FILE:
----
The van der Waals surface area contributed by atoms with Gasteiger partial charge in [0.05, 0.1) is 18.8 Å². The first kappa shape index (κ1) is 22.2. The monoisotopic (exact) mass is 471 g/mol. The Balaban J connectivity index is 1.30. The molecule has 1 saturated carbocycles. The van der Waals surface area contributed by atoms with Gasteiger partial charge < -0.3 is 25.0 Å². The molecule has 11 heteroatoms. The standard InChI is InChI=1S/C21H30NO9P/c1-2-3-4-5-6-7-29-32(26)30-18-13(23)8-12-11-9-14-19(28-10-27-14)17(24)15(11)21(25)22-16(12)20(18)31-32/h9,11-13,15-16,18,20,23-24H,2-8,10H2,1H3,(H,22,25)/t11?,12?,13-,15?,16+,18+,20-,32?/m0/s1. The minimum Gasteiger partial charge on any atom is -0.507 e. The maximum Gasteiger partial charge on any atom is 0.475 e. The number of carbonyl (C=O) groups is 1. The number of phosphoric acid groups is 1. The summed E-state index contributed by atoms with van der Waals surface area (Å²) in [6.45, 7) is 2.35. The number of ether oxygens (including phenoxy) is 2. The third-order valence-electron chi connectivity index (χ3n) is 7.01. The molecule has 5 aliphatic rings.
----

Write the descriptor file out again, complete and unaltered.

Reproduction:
The van der Waals surface area contributed by atoms with Gasteiger partial charge in [0.05, 0.1) is 18.8 Å². The first kappa shape index (κ1) is 22.2. The monoisotopic (exact) mass is 471 g/mol. The Balaban J connectivity index is 1.30. The molecule has 1 saturated carbocycles. The van der Waals surface area contributed by atoms with Gasteiger partial charge < -0.3 is 25.0 Å². The molecule has 11 heteroatoms. The standard InChI is InChI=1S/C21H30NO9P/c1-2-3-4-5-6-7-29-32(26)30-18-13(23)8-12-11-9-14-19(28-10-27-14)17(24)15(11)21(25)22-16(12)20(18)31-32/h9,11-13,15-16,18,20,23-24H,2-8,10H2,1H3,(H,22,25)/t11?,12?,13-,15?,16+,18+,20-,32?/m0/s1. The minimum Gasteiger partial charge on any atom is -0.507 e. The maximum Gasteiger partial charge on any atom is 0.475 e. The number of carbonyl (C=O) groups is 1. The number of phosphoric acid groups is 1. The summed E-state index contributed by atoms with van der Waals surface area (Å²) in [6.45, 7) is 2.35. The number of ether oxygens (including phenoxy) is 2. The third-order valence-electron chi connectivity index (χ3n) is 7.01. The molecule has 5 aliphatic rings.